Wise: Oh, hi, Werth. The new Mark Wahlberg and Dwayne "The Rock" Johnson movie Pain and Gain has me thinking about some of my favorite pairs: Fred and Ginger, peanut butter and jelly, vodka and ginger ale. Some things are just better as twosomes.
Werth: As early as 1919's Male and Female, Hollywood has been pairing up great things with just those three little letters.
Wise: Just think of Abbott and Costello, Hope and Crosby, Tracy and Hepburn, Wayne and Garth—the list is endless.
Werth: My favorite "and" flick would have to be Hal Ashby's 1971 cult classic Harold and Maude. Harold (Bud Cort) is a melancholic teen who is obsessed with death. Whether he's faking his own suicide, turning a Jaguar into a hearse, or attending a total stranger's funeral, Harold matter-of-factly rebels against his stuffy upper-class upbringing and his socially rapacious mother (Vivian Pickles and yes, that's a real actress) by making death more interesting than life. When almost eighty-year-old Maude (Ruth Gordon) befriends him at a funeral for someone she doesn't know either, one of Hollywood's strangest couples is born.
Wise: Although her marriage to her screenwriting partner Garson Kanin evidently had plenty of quirks.
Werth: Maude is like Auntie Mame meets Little Edie as she shows Harold the freedom that life offers by stealing cars, rescuing trees, smoking a hookah, posing nude for an ice sculptor and just generally doing whatever she wants. Harold, and we, are enchanted by this vivacious old gal and without even a moment of over-sentimentality, this film is one of the most life-affirming stories put on film.
Ashby was a master of directing these strange comedies where the odd and the different wind-up being exalted in a way that makes them feel charmingly normal. Cort's face moves from dull stupor to impish glee with skillful ease, Gordon is energetically
kooky, and Pickles is hysterical as a mother who is so used to her son pretending to commit suicide that she will swim past his body in the pool as if it's not there at all. But none of these characters feel like they are too much. They are rooted so strongly in the reality of the world writer Colin Higgins has created, that we never doubt their strangeness.
Wise: I've been a fan of bodies in swimming pools since Sunset Boulevard.
Werth: John A. Alonzo's camerawork is ingenious with juxtaposed shots of fields of daisies and a military cemetery visually hinting at an anti-war sentiment and gorgeous horizons that evoke Maude's credo to "L-I-V-E." The Cat Stevens soundtrack is worth a listen as well, perfectly pairing sad undertones with joyous guitar and piano. Harold and Maude proves you can make a funny and touching movie about Life and Death.
Wise: Life and death also figure prominently in another movie, this time based on the most recognizable couple in all of English letters: Baz Luhrmann's Romeo + Juliet (1996).
Werth: "+"'s and and's are interchangeable, n'est pas?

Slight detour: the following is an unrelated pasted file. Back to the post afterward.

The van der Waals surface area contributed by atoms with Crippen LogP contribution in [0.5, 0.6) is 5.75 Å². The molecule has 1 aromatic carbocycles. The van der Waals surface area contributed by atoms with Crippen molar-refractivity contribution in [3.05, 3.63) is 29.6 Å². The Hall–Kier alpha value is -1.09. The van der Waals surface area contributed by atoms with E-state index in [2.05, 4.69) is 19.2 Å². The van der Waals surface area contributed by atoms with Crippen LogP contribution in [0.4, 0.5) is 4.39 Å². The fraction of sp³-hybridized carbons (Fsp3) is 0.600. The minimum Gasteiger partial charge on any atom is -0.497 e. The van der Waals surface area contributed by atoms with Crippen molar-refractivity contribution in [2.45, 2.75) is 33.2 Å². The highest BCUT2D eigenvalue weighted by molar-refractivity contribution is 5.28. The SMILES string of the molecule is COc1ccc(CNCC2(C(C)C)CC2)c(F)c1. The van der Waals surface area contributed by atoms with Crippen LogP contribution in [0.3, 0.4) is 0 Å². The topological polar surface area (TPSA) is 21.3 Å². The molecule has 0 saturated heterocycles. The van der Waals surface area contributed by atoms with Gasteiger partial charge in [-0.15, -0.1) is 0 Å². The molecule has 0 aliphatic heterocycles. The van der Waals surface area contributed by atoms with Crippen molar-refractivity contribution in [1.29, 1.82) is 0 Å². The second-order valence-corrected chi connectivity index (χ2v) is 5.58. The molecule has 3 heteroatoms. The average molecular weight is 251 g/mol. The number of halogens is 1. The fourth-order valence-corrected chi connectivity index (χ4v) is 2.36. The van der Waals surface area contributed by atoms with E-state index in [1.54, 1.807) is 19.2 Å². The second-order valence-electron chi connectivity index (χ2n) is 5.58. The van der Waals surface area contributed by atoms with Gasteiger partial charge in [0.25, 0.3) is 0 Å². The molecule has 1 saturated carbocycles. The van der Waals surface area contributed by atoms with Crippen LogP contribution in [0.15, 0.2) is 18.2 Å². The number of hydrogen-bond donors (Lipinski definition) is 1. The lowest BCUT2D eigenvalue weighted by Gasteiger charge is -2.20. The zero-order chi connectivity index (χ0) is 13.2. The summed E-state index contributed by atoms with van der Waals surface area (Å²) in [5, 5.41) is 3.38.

Wise: The filmmaker's unusual punctuation signals his desire to do away with heavily sentimentalized versions of Shakespeare's classic and inject a contemporary edge to the drama while still remaining faithful to the original play.
This isn't Leslie Howard and Norma Shearer decked out in lacy Adrian threads; instead, Luhrmann pairs actual teenagers Leonardo DiCaprio and Claire Danes, and exchanges Renaissance Italy for a late 20th Century battle scarred metropolis (the film was shot in Miami and Mexico City and enhanced with a lot of dust and wind machines).
The elder Capulets and the Montagues head rival corporations while the younger generations form gangs and battle over turf with their slick firearms cleverly branded "Sword."
Werth: There's a gun control argument to be made here, but I'm too excited by the gunplay to make it.
Wise: The soundtrack is awash with hit acts from the '90s—Garbage, Radiohead, Everclear, Des'ree, The Cardigans—which propels the action and lends rhythm to the scenes. Luhrmann and his cinematographer Donald McAlpine use the camera agressively, zooming into closeups, swirling kaleidoscopically during action sequences or hovering tentatively in quieter moments, compelling the audience to pay close attention to what the actors are saying. Luhrmann also stages the iconic balcony scene in a swimming pool, which sounds preposterous, but turns out to have been a brilliant transformation.
Werth: I like his use of an aquarium in the meeting of the two ill-fated heart-throbs.
Wise: I have kind of mixed feelings about the movie as a whole. A number of Luhrmann's decisions seem hopelessly dated (like DiCaprio's bowling shirts), while others feel just as fresh now as they did almost two decades ago.
The central conceit placing the action amidst gang warfare can feel a bit forced at times, but Luhrmann's real strength is in drawing compelling performances from his actors. John Leguizamo is electric as hot-headed Tybalt, pouring his antic charisma into Juliet's short-tempered cousin. Brian Dennehy and Paul Sorvino make suitable rivals as the heads of the Montegues and the Capulets, respectively.
But it is DiCaprio and Danes who do the most compelling work, revealing both the passion of these young lovers and their childishness, a combination that proves tragic in the end.
Werth: All this talk of "ands" makes me think of my favorite pairing.
Wise: Joan Crawford and Pepsi?
Werth: Yes—and next week's Werth and Wise.